"So the question now, it seems, is whether the 2009/2010 season was a turning point for Ovechkin-has the Ovechkin we all know and love come to an end and is it time for him to reinvent himself?"
Which got me thinking: is Ovie REALLY that predicable? Does he always make the same move? Thanks to Ovechkinfans.com and NHL.com, I was able to look back at all of Alex's goals on the season. What I saw was quite interesting.
I tried to classify Ovie's goals by how they were scored (the play leading up to the goal was more important than the type of shot). I found that the 50 goals scored fit nicely into the folllowing 10 categories:
Common conception is that Alex scores most of his goals in one of the first two ways. As it turns out, ‘The Ovie' is a distant third (6 goals). This past season, Ovechkin scored 9 goals of type #2 (‘The PP') and 14 goals of type #3 (a rush led by a teammate).
This season, while Ovie attempted ‘The Ovie' plenty of times it was defended better, to the tune of only 6 goals scored. Sure, shots were still taken and thanks to an increased presence near the crease, goals were scored from the rebounds of those shots (thus, Ovechkin's career-high assist totals). But Ovie himself scored more goals when he was not the one carrying the puck up the ice. When matched up against a backchecking forward, Ovechkin has the upper hand, as opposed go going one-on-one against a defender. Having passers such as Backstrom and Semin also helps matters.
It is interesting that Ovechkin scored 24 of his 31 even-strength goals (not counting empty net or penalty shot goals) on rushes into the zone. Setting up in the zone and working for shots accounted for only 3 goals all season for Ovechkin. When Ovechkin scores, the offense appears to resemble more of a basketball fast-break; using the team's speed to create quick goals rather than fighting in the corners in hopes of finding a hole in the defense's system. These types of goals were more often scored by Backstrom or Knuble than by Ovechkin.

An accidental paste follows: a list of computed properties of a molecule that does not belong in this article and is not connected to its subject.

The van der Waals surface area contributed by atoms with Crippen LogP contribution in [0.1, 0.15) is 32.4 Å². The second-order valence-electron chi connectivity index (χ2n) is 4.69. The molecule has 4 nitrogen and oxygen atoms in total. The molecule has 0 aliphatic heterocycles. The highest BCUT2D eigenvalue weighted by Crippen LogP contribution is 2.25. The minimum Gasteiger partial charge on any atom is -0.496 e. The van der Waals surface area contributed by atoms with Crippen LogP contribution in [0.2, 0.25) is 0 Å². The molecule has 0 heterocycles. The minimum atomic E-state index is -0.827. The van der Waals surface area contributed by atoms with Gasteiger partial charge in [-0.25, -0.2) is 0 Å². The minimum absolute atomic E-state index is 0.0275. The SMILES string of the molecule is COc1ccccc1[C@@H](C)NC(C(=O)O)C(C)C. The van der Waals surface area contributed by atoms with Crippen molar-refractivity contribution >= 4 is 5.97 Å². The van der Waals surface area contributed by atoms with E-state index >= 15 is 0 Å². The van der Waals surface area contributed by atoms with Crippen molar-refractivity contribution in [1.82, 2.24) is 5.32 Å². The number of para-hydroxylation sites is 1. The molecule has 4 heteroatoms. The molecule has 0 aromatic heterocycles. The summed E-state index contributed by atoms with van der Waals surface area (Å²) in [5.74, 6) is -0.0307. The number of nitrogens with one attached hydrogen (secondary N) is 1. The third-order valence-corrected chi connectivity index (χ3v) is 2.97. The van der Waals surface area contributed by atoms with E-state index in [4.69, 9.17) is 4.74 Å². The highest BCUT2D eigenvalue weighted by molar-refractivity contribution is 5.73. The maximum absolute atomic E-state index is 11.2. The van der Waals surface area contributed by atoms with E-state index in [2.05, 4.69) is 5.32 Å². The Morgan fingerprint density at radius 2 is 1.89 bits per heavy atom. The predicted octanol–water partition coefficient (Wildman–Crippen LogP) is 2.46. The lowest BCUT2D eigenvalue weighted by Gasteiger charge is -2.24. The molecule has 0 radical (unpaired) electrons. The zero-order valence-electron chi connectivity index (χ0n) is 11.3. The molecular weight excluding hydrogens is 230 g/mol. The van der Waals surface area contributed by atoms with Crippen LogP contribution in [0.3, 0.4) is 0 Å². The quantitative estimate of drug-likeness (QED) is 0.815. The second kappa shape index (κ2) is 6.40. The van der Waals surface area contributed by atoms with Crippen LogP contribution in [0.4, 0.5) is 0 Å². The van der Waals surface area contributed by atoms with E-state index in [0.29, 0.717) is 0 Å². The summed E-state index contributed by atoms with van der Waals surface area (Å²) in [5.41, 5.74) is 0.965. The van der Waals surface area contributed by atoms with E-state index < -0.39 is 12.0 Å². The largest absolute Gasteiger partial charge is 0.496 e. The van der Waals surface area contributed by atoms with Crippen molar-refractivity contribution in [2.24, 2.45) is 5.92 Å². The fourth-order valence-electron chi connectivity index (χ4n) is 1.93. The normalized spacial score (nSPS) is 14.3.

Ovie was better last season when he used his teammates to help set him up for scoring chances. When the Caps are trailing late in the game, or in the playoffs when the team needs a win, things change. Rather than play the game that works, a game based around numbers and team speed, the tendency is to throw the puck to the left side and let Alex try ‘The Ovie', over and over again. The Caps get desperate and look to Ovie to win games for them (and Ovie takes it on himself to do so, as well).
Is Alex a ‘One-trick Pony'? Clearly, no. His goals-per-game pace was the best in the league. But his signature move has become predictable and good defenders and shot blockers have little difficulty defending it. If Alex started carrying the puck behind the net more and created time for teammates or backed the defenseman off and stopped high along the boards more often, he'd eventually get help and decrease the number of turn-overs in the offensive zone.
If Ovechkin can expand on his already World Class ability in the offensive zone by creating time for his linemates, next season should be pretty fun to watch.
If this FanPost is written by someone other than one of the blog's editors, the opinions expressed in it do not necessarily reflect those of this blog or SB Nation.